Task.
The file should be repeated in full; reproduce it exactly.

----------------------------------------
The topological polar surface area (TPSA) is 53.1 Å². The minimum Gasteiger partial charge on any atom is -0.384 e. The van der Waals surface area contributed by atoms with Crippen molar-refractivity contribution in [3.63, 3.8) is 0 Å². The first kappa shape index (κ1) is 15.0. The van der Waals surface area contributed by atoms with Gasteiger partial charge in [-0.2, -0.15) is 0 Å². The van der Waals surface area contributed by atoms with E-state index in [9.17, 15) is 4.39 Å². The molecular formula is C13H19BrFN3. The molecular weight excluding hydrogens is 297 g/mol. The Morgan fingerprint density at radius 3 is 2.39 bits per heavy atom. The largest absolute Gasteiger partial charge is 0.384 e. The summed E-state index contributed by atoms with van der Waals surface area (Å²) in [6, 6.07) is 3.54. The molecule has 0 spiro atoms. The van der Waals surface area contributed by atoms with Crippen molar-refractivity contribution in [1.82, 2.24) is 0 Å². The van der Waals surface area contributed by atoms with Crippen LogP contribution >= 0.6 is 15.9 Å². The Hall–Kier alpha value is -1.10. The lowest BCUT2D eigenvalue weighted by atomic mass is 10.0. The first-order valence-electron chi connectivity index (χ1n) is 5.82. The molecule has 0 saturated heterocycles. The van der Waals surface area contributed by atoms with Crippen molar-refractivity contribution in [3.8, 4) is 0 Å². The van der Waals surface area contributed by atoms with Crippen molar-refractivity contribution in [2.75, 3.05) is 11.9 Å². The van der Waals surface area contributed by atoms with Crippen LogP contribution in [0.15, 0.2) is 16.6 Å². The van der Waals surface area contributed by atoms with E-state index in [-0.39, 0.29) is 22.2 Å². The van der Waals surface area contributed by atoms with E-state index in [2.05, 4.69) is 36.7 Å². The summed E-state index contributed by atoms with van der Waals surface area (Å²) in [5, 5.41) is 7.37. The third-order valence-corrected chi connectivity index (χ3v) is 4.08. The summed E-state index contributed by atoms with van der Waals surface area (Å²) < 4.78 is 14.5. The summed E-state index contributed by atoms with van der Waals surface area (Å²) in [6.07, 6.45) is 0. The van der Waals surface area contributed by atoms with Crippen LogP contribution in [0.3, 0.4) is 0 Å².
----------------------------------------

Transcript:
The topological polar surface area (TPSA) is 53.1 Å². The minimum Gasteiger partial charge on any atom is -0.384 e. The van der Waals surface area contributed by atoms with Crippen molar-refractivity contribution in [3.63, 3.8) is 0 Å². The first kappa shape index (κ1) is 15.0. The van der Waals surface area contributed by atoms with Gasteiger partial charge in [-0.2, -0.15) is 0 Å². The van der Waals surface area contributed by atoms with E-state index in [9.17, 15) is 4.39 Å². The molecular formula is C13H19BrFN3. The molecular weight excluding hydrogens is 297 g/mol. The Morgan fingerprint density at radius 3 is 2.39 bits per heavy atom. The largest absolute Gasteiger partial charge is 0.384 e. The summed E-state index contributed by atoms with van der Waals surface area (Å²) in [6, 6.07) is 3.54. The molecule has 0 spiro atoms. The van der Waals surface area contributed by atoms with Crippen molar-refractivity contribution in [1.82, 2.24) is 0 Å². The van der Waals surface area contributed by atoms with Crippen LogP contribution >= 0.6 is 15.9 Å². The Hall–Kier alpha value is -1.10. The lowest BCUT2D eigenvalue weighted by atomic mass is 10.0. The first-order valence-electron chi connectivity index (χ1n) is 5.82. The molecule has 0 saturated heterocycles. The van der Waals surface area contributed by atoms with Crippen molar-refractivity contribution in [3.8, 4) is 0 Å². The van der Waals surface area contributed by atoms with Crippen molar-refractivity contribution in [2.75, 3.05) is 11.9 Å². The van der Waals surface area contributed by atoms with Crippen LogP contribution in [0.15, 0.2) is 16.6 Å². The van der Waals surface area contributed by atoms with E-state index in [-0.39, 0.29) is 22.2 Å². The van der Waals surface area contributed by atoms with E-state index in [2.05, 4.69) is 36.7 Å². The summed E-state index contributed by atoms with van der Waals surface area (Å²) in [5, 5.41) is 7.37. The third-order valence-corrected chi connectivity index (χ3v) is 4.08. The summed E-state index contributed by atoms with van der Waals surface area (Å²) < 4.78 is 14.5. The summed E-state index contributed by atoms with van der Waals surface area (Å²) in [6.07, 6.45) is 0. The van der Waals surface area contributed by atoms with Crippen LogP contribution in [0.3, 0.4) is 0 Å².